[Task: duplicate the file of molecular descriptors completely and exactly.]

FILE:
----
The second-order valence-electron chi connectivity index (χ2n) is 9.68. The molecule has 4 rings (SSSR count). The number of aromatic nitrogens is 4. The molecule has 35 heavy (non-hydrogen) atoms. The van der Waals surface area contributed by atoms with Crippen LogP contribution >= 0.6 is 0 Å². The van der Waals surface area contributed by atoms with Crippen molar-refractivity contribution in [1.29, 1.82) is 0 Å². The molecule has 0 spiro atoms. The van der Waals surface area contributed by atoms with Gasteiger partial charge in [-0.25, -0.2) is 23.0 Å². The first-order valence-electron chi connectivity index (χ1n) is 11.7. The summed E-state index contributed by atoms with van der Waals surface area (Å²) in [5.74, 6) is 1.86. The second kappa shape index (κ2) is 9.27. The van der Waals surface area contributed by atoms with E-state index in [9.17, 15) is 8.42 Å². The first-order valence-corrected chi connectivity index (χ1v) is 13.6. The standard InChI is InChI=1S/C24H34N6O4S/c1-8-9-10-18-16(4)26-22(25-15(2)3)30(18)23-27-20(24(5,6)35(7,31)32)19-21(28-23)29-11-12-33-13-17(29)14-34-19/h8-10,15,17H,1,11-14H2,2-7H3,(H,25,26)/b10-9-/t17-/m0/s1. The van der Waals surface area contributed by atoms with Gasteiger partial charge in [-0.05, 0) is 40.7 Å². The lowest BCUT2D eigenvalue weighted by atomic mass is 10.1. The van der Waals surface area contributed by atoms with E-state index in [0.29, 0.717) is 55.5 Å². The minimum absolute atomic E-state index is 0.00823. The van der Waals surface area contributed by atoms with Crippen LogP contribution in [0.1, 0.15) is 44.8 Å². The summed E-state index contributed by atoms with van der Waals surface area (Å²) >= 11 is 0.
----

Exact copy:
The second-order valence-electron chi connectivity index (χ2n) is 9.68. The molecule has 4 rings (SSSR count). The number of aromatic nitrogens is 4. The molecule has 35 heavy (non-hydrogen) atoms. The van der Waals surface area contributed by atoms with Crippen LogP contribution >= 0.6 is 0 Å². The van der Waals surface area contributed by atoms with Crippen molar-refractivity contribution in [1.29, 1.82) is 0 Å². The molecule has 0 spiro atoms. The van der Waals surface area contributed by atoms with Gasteiger partial charge in [-0.25, -0.2) is 23.0 Å². The first-order valence-electron chi connectivity index (χ1n) is 11.7. The summed E-state index contributed by atoms with van der Waals surface area (Å²) in [5.74, 6) is 1.86. The second kappa shape index (κ2) is 9.27. The van der Waals surface area contributed by atoms with E-state index in [9.17, 15) is 8.42 Å². The first-order valence-corrected chi connectivity index (χ1v) is 13.6. The standard InChI is InChI=1S/C24H34N6O4S/c1-8-9-10-18-16(4)26-22(25-15(2)3)30(18)23-27-20(24(5,6)35(7,31)32)19-21(28-23)29-11-12-33-13-17(29)14-34-19/h8-10,15,17H,1,11-14H2,2-7H3,(H,25,26)/b10-9-/t17-/m0/s1. The van der Waals surface area contributed by atoms with Gasteiger partial charge in [-0.05, 0) is 40.7 Å². The lowest BCUT2D eigenvalue weighted by atomic mass is 10.1. The van der Waals surface area contributed by atoms with E-state index in [0.29, 0.717) is 55.5 Å². The minimum absolute atomic E-state index is 0.00823. The van der Waals surface area contributed by atoms with Crippen LogP contribution in [0.1, 0.15) is 44.8 Å². The summed E-state index contributed by atoms with van der Waals surface area (Å²) >= 11 is 0.